Professor Weichman embarked on a project that would involve art, welding, manufacturing, and marine science. Faculty and students collaborated to create a whale comprised of steel, fence materials, chicken wire and plastic bags. “Art is made much more powerful when created by a group of diverse participants and enjoyed by an even larger audience of community members,” says Professor Weichman. The plastic bags are one of the many types of debris found in Puget Sound although bags used for the whale were not taken from the Sound. Olympic College has a monthly debris collection and analysis program organized by Geography Professor Susan Digby.


The team goes over the CAD drawings. Photo by Joanie Reynolds.


Debris 2

A few of the bottles contained messages.










The steel skeleton of the whale was welded by Olympic College welding student David Beckstead. He welded the skeleton in segments with the help of volunteers. After the segments were completed, the pieces were conjoined in the Olympic College  Art Gallery. Welding on the project took all summer long. To create the skin of the whale, art students wove plastic bags through fence material attached to the steel skeleton. Marine biology students composed a looped narrative about gray whales as an educational tool for viewers. The video was produced in the College’s audio and video recording studio with the help of Roger Nick, a Media Technician at the College.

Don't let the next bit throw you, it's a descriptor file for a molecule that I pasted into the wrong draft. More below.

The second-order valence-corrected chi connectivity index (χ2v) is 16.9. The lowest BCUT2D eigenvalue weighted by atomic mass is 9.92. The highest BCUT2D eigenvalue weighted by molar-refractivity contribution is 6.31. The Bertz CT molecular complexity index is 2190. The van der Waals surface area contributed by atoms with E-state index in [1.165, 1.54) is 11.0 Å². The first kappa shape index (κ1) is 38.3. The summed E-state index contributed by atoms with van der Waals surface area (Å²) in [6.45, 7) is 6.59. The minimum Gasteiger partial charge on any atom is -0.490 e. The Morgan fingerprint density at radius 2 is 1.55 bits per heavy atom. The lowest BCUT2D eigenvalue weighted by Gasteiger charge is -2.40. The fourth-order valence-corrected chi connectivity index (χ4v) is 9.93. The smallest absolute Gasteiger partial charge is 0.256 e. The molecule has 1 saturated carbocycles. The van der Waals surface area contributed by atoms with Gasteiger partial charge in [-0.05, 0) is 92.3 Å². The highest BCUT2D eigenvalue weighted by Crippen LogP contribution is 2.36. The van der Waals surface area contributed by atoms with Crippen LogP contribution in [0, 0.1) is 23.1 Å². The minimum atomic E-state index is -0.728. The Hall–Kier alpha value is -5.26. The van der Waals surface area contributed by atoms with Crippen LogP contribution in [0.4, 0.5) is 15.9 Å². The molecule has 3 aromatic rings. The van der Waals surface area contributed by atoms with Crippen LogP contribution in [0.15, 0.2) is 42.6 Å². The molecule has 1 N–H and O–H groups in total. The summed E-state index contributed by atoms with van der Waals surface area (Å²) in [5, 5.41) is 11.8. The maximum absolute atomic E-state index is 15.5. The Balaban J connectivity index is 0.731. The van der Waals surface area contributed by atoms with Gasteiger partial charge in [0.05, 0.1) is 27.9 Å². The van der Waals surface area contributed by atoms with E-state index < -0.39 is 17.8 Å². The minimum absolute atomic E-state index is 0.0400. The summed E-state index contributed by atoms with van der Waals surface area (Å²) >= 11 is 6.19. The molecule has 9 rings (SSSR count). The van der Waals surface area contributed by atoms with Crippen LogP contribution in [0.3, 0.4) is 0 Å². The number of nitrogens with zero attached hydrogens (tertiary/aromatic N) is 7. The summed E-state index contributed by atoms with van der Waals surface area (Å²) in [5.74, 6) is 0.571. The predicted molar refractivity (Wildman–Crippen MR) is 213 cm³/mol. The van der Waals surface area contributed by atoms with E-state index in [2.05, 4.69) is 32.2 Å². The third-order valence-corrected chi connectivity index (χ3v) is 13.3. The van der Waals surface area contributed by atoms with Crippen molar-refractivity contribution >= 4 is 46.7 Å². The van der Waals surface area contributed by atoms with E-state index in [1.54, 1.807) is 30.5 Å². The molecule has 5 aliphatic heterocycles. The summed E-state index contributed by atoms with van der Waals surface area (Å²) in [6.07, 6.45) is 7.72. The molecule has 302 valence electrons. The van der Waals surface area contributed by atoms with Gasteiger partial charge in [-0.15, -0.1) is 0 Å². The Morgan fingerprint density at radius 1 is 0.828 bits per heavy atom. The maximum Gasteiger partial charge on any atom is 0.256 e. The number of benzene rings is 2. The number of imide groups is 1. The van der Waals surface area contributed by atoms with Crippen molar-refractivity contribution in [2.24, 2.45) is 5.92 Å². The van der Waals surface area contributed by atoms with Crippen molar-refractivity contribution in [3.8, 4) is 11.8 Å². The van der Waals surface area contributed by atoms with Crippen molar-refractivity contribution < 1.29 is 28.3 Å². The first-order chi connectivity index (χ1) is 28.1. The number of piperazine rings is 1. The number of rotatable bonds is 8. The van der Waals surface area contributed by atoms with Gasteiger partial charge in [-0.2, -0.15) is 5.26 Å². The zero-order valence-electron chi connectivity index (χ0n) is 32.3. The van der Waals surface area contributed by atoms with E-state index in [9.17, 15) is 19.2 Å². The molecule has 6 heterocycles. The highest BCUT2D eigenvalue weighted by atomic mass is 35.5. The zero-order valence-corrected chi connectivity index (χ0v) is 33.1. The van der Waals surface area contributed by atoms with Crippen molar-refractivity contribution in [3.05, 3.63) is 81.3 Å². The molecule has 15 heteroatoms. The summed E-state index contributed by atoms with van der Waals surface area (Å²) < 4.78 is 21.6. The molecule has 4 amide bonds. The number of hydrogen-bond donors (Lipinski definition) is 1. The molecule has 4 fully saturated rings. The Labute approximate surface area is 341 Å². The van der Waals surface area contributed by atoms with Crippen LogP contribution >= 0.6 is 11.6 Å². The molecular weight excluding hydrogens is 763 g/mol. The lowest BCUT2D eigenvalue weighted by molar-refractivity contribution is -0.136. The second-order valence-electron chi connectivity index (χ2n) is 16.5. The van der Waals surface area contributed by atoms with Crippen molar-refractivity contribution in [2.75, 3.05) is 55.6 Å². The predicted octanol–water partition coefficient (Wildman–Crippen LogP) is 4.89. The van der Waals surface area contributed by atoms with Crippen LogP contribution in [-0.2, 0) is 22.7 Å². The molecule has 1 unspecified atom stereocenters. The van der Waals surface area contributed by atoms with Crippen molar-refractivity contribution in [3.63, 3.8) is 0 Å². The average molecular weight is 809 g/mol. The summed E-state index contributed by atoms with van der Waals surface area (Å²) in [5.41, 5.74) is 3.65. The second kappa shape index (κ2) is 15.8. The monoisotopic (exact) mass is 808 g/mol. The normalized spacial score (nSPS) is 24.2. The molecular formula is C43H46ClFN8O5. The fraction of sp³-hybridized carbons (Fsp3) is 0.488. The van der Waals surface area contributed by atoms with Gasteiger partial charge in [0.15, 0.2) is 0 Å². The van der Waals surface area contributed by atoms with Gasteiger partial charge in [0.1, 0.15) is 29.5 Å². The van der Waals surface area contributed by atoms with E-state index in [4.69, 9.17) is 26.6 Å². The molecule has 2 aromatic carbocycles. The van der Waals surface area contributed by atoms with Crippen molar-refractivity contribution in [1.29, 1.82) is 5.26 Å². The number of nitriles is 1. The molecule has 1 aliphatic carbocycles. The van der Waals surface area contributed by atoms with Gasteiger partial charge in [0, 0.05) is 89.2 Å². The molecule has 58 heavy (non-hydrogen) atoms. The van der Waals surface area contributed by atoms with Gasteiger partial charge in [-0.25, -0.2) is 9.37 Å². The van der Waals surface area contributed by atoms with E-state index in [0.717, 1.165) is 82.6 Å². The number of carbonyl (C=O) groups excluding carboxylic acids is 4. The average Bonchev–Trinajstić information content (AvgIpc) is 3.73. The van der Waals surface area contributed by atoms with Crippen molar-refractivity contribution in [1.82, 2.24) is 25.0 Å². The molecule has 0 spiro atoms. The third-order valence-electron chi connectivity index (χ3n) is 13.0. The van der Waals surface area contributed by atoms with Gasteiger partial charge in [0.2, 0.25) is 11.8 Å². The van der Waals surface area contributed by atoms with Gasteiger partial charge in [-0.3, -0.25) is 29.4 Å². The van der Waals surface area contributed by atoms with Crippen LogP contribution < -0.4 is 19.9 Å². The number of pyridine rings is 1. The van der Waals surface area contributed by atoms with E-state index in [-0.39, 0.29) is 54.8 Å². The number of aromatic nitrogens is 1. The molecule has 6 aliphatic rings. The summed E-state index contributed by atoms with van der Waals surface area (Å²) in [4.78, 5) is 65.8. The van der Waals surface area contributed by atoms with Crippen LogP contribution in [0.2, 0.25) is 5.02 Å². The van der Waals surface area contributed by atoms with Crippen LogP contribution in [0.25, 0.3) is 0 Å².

Ron Raty, Technical Design faculty, made large computer-aided designs of the whale. That feature the steps that went into creating the project. The project required art and welding students to coordinate during the construction of the skeleton of the whale. Being collaborative and staying cohesive throughout the project was essential for this multidisciplinary project that fused art, media, texture, composition and form.

Ron Raty, Technical Design faculty, made large computer-aided designs of the whale. That feature the steps that went into creating the project. The project required art and welding students to coordinate during the construction of the skeleton of the whale. Being collaborative and staying cohesive throughout the project was essential for this multidisciplinary project that fused art, media, texture, composition and form.


Welded frame of ECO. Photo by Joanie Reynolds.